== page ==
The Government has ordered a biosecurity operation in Auckland be stepped up after the discovery of a second Queensland fruit fly.
The Ministry for Primary Industries (MPI) said on Thursday the single male fly was found in a trap on Wednesday in Northcote, on the North Shore.
- Minister cuts short trade visit after another fruit fly discovered
- '$1m per fruit fly': Auckland biosecurity lockdown to be in place for weeks
It's the second fruit fly found on the North Shore in a week, the first trapped in Devonport on February 14.
A different kind, the Tongan fruit fly, was found in Otara on Tuesday.
Biosecurity Minister Damien O'Connor said hundreds of fruit fly traps will now be checked daily and monitoring of the greater Auckland region will be stepped up.
"I have asked Biosecurity New Zealand to check the hundreds of traps within the North Shore area of Auckland by the weekend instead of the internationally accepted practice of once a fortnight, then to expedite a check of all 2000 Queensland fruit fly traps across Auckland," he said.
"We need to know what we are dealing with as the response ramps up at pace to ensure the fruit fly doesn’t establish here," said Mr O'Connor.
“We have an absolute commitment to tracking down and keeping New Zealand free of the harmful fruit fly, as we’ve done several times before including in 2015 when $16m was spent to get rid of a breeding population of 14 flies and larvae."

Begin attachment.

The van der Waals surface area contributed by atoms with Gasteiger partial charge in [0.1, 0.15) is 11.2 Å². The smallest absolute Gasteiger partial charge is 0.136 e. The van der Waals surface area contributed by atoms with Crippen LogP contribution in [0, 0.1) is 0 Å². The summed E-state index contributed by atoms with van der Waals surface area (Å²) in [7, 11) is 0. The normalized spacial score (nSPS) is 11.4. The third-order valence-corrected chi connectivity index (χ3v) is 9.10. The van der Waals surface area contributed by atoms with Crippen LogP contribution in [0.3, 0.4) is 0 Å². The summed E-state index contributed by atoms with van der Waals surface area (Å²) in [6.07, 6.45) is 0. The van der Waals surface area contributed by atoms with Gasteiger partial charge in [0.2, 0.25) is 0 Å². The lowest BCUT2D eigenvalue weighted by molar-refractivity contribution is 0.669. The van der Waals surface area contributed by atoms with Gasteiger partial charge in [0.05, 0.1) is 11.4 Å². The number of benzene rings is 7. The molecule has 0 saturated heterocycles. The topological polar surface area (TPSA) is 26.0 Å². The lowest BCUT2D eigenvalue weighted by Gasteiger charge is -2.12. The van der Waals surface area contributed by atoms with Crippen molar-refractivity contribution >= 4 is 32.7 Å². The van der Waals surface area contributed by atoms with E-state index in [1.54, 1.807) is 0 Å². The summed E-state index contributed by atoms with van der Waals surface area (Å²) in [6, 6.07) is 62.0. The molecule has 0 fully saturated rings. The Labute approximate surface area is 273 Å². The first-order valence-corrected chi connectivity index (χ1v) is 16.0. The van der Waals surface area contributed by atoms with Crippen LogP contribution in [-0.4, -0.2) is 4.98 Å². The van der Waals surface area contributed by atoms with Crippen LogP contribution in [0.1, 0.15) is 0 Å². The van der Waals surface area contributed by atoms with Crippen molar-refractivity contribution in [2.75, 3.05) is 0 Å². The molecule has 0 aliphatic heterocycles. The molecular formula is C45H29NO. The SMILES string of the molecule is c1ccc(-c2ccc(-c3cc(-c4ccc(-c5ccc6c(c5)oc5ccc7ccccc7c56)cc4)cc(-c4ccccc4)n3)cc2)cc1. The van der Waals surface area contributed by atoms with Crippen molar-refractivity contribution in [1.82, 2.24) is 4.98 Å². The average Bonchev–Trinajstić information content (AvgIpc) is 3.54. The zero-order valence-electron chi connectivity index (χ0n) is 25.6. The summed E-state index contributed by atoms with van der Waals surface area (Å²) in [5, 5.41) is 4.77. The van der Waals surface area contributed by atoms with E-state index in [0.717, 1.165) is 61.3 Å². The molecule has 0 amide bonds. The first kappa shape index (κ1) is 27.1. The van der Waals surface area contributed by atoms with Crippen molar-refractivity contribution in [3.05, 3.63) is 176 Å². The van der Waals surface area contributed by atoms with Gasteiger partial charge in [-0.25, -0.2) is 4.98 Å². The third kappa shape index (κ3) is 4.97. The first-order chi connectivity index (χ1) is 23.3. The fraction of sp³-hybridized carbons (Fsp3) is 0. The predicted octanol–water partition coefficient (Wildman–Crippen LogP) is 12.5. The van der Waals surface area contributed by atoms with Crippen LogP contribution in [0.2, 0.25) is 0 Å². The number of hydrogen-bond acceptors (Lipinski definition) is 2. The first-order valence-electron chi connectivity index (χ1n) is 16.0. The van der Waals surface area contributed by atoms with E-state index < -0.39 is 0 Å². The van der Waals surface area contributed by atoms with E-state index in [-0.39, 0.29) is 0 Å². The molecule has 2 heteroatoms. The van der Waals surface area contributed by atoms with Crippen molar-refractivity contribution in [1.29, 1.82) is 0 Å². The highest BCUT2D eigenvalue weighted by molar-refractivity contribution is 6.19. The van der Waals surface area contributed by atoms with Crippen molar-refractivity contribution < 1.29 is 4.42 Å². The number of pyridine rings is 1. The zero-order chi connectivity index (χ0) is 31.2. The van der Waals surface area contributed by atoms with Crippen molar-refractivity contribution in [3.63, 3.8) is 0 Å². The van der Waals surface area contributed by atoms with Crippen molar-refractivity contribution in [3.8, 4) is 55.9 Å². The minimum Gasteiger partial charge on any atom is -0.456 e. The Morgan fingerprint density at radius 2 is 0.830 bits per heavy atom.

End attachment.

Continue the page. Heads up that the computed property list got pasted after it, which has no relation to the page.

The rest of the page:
An independent review of biosecurity proceedure has also been ordered.
"The Ministry for Primary Industries has, over the last few days, developed the terms of reference for its independent review of air and cruise passenger pathways and the Director General Ray Smith has appointed Australian Rob Delane to lead that."
The fruit fly response at a glance:
More than 80 Biosecurity New Zealand staff working across all responses.
Field crews are working across these responses, working closely with the communities impacted.
Biosecurity New Zealand is busy having leaflets translated into a number of languages including Samoan, Tongan, Chinese, Cook Island Maori, Fijian and Hindi.
Signs have been put on key arterial roads in and out of Otara and in Devonport, and will now be placed in Northcote.
Bins will be provided in the area so local people can safely dispose of fruit and vegetable waste.